The challenge Nokia faces in the smartphone market was grimly detailed last week. In the third quarter, according to IDC, Nokia’s worldwide smartphone sales fell 37 percent to 16.8 million phones from 26.5 million a year ago.
Nokia’s retreat comes in a booming market. Smartphone shipments grew 43 percent in the third quarter.
Stephen Elop, Nokia’s chief executive, is not despairing, and he has a turnaround strategy. The game plan is coherent and ambitious, but its success is not assured.
The opening for Nokia, Mr. Elop explained, depends on Nokia’s ability to exploit the rapidly shifting market in smartphones, to profit from its new alliance with MicrosoftÂ and to develop services based on its own assets, like the company’s advanced mapping and location data technology.
“There is tremendous opportunity for differentiation,” Mr. Elop said Monday in an interview.
The difference, saidÂ Mr. Elop, who joined the Finnish phone maker from Microsoft just over a year ago, starts with Microsoft’s new Windows Phone operating system. The well-reviewed software presents the user with large touchscreen tiles, which can be tailored to collect all the communications — e-mail, Twitter, Facebook — from a person’s family or spouse, for example.
Its smartphone interface, Mr. Elop said, contrasts with the “grid of icons” for software apps that greet users of Apple‘s iPhone or phones that run Google‘s Android software. The first Nokia smartphones powered by Windows software were announced two weeks ago. They will go on sale in six European countries this month and in the United States next year.
But Nokia and Microsoft face the latecomer’s dilemma. The smartphone market is a business with powerful network effects — the more people who use your hardware and software, the more applications developers who are attracted to your platform, whose apps in turn attract more users.
Once that snowballing effect gets under way, it can be quite powerful. And things are rolling for both Apple and Google’s Android. Samsung, for example, jumped to the top of smartphone market in the third quarter; its sales tripled thanks to its popular Android smartphones.
Such technology platforms are often called ecosystems, and Mr. Elop described Nokia’s strategy in those terms. Mobile network operators, like AT&T and Verizon, would welcome more smartphone competition. “They want a third ecosystem,” Mr. Elop said.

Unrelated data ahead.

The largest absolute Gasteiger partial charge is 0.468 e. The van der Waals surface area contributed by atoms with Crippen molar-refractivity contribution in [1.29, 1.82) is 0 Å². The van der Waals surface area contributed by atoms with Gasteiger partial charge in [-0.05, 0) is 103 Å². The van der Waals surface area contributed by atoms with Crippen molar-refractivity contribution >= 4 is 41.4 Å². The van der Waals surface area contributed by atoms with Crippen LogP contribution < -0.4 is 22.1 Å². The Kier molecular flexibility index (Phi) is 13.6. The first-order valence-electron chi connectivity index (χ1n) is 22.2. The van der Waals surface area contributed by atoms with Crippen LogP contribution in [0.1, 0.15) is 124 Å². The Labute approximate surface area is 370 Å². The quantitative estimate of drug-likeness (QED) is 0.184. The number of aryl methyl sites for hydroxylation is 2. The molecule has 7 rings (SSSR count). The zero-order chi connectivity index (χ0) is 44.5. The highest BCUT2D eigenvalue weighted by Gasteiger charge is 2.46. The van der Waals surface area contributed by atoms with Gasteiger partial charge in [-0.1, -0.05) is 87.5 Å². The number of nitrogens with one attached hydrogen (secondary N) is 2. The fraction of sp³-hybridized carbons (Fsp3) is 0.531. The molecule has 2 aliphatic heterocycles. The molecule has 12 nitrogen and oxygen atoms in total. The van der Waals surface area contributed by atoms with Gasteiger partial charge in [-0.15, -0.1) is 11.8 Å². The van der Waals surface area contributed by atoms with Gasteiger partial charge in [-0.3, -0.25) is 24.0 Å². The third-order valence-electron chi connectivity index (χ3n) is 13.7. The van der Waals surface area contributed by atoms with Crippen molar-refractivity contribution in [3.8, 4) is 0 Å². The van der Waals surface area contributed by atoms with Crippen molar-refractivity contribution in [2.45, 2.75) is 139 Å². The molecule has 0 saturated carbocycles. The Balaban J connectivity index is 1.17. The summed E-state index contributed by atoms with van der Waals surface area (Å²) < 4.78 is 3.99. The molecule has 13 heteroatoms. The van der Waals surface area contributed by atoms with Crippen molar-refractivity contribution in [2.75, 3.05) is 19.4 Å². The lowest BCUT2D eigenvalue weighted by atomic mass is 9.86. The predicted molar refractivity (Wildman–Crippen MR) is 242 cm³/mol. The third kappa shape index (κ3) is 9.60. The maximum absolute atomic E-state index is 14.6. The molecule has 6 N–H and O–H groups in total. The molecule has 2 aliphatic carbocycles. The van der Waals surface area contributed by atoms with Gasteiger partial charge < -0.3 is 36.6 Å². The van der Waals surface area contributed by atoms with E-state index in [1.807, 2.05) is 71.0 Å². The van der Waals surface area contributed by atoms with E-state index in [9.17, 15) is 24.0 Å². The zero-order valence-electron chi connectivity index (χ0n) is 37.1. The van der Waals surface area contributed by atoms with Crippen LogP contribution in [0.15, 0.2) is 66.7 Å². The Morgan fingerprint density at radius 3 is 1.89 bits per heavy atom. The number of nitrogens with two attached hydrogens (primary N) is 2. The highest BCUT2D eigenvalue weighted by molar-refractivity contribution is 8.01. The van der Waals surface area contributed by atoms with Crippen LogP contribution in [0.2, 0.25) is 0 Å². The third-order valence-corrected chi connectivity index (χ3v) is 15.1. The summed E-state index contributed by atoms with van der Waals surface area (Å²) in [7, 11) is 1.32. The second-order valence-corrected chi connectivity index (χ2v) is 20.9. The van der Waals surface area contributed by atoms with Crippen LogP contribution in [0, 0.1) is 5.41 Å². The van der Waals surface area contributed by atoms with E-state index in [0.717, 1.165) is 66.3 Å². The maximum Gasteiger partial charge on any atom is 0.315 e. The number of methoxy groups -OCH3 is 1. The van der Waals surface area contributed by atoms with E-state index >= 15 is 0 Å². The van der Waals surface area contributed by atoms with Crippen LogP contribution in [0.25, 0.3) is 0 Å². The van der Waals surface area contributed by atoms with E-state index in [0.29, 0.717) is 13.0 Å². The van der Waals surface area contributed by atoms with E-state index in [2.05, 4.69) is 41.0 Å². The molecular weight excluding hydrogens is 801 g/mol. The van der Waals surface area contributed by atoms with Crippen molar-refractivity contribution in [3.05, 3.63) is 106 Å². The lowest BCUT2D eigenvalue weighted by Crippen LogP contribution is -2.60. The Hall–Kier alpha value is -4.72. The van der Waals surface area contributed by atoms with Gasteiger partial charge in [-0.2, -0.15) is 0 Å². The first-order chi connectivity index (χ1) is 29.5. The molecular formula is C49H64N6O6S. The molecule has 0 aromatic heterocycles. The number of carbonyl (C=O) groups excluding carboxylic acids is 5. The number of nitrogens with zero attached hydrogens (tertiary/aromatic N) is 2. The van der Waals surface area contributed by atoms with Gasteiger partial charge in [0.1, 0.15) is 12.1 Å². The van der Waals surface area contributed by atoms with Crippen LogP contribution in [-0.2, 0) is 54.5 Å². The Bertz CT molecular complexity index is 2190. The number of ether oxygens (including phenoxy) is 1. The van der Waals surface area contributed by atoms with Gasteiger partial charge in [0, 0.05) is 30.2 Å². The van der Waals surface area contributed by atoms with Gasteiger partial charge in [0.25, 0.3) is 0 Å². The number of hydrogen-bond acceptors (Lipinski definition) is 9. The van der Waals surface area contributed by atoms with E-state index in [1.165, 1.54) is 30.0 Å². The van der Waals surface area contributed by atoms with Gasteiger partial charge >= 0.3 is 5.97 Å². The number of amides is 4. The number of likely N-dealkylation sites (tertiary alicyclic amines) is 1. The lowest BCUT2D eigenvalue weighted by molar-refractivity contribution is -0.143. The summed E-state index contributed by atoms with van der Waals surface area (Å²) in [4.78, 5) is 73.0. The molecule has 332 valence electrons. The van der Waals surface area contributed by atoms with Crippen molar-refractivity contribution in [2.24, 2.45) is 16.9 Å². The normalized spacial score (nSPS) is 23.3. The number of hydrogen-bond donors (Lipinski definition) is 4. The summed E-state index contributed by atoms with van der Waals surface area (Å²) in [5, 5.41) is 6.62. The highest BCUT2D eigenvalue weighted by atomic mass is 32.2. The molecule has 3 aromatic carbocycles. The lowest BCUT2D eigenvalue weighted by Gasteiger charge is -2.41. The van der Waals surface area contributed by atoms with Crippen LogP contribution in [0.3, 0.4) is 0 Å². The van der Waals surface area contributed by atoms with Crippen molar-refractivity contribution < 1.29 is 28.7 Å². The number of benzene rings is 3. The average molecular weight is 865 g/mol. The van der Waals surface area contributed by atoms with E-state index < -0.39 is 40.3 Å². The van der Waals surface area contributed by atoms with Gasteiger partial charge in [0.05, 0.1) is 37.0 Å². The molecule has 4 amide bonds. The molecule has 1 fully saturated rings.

Nokia competes with other handset makers, like Samsung, HTC and LG. But Mr. Elop made it clear that was not his greatest concern.
“The highest priority for us is to beat Android and Apple,” he said. “This is an ecosystem to ecosystem battle.”
Nokia, Mr. Elop said, is also developing services to try to distinguish itself from the smartphone leaders. He pointed to the company’s Navteq location data as an example. Nokia acquired Navteq,a leading provider of mapping and location data,for $8 billion in 2007. It supplies GPS systems like Garmin and Magellan, online map services like Mapquest, Yahoo Maps and Bing Maps, and the geographic data to create the flyover terrains in Microsoft’s Flight Simulator.
Nokia recently announced a location-based service called Nokia Live View. Point the smartphone’s camera at a building like Madison Square Garden, and it not only identifies the building but, based on past browsing and purchasing behavior, it might tell Mr. Elop, who is Canadian and a hockey fan, that a professional hockey game is scheduled that night at the Garden.
“These devices are essentially a platform of sensors,” Mr. Elop said. “The Navteq location data is one of the best assets we have. Fully integrating that technology into our smartphones is a major area of investment for us and a real area of differentiation.”
The Nokia strategy in alliance with Microsoft, analysts say, makes sense. Yet even if Â it is successful, it will take time and a lot of money. “Birthing a new platform is a big deal,” said Al Hilwa, an analyst at IDC. “It’s a long-run game, one that will take years.”